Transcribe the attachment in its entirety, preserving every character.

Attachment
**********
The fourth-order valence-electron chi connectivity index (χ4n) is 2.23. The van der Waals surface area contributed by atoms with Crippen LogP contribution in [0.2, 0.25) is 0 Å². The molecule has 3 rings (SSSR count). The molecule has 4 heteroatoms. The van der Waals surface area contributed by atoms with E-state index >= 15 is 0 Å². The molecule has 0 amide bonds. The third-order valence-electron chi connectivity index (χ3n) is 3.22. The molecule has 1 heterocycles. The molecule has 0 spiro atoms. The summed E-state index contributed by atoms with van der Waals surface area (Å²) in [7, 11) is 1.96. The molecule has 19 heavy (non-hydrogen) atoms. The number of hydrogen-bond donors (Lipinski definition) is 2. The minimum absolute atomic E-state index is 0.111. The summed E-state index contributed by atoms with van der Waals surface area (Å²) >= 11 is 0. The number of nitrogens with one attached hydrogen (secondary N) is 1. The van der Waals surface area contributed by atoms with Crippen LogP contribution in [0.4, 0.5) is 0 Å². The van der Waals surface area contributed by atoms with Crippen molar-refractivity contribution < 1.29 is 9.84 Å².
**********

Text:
The fourth-order valence-electron chi connectivity index (χ4n) is 2.23. The van der Waals surface area contributed by atoms with Crippen LogP contribution in [0.2, 0.25) is 0 Å². The molecule has 3 rings (SSSR count). The molecule has 4 heteroatoms. The van der Waals surface area contributed by atoms with E-state index >= 15 is 0 Å². The molecule has 0 amide bonds. The third-order valence-electron chi connectivity index (χ3n) is 3.22. The molecule has 1 heterocycles. The molecule has 0 spiro atoms. The summed E-state index contributed by atoms with van der Waals surface area (Å²) in [7, 11) is 1.96. The molecule has 19 heavy (non-hydrogen) atoms. The number of hydrogen-bond donors (Lipinski definition) is 2. The minimum absolute atomic E-state index is 0.111. The summed E-state index contributed by atoms with van der Waals surface area (Å²) >= 11 is 0. The number of nitrogens with one attached hydrogen (secondary N) is 1. The van der Waals surface area contributed by atoms with Crippen LogP contribution in [0.4, 0.5) is 0 Å². The van der Waals surface area contributed by atoms with Crippen molar-refractivity contribution < 1.29 is 9.84 Å².